MIGRATION: Not Going to the Chapel: Women in Migrant-Sending Communities


Graduate student Sarah Lynn Lopez discusses Jorge Bravo’s CLAS talk on the impact of the out-migration males on Mexican women.

A long history of predominantly male emigration from Mexico to the U.S. has resulted in lopsided gender ratios in Mexico. In an electoral democracy, a decrease in the male population might lead women to increase their political participation and representation. However, male-female gender ratios do not mirror political participation; women’s power in numbers does not equal political power. Migration scholars have largely focused on the social and political worlds of migrants in the United States, with scant attention dedicated to how migration impacts sending communities, women’s daily lives, and regional gender relations.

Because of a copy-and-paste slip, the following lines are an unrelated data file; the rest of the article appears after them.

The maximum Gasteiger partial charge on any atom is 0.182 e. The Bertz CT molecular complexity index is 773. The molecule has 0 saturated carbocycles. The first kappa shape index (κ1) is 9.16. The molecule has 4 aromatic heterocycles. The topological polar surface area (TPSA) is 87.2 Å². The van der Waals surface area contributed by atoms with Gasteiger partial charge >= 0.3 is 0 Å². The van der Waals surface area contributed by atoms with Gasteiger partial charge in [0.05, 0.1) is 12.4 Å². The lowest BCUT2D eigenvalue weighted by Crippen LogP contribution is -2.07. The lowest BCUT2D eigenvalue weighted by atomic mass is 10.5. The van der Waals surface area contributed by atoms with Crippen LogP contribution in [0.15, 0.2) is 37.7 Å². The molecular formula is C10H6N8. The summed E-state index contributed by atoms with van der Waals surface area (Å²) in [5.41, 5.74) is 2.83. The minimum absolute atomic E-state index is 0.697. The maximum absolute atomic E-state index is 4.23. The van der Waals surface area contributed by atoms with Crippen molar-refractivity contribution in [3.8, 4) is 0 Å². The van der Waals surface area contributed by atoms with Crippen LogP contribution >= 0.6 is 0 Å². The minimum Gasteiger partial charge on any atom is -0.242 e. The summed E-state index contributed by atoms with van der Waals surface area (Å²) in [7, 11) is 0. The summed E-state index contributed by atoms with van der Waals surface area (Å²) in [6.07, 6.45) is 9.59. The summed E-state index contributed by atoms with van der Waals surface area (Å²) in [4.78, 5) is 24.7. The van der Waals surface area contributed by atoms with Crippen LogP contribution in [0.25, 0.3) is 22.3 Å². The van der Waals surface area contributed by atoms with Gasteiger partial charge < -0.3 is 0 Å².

Sarah Lynn Lopez
Publication date: 
January 13, 2009
Publication type: 
Berkeley Review of Latin American Studies Article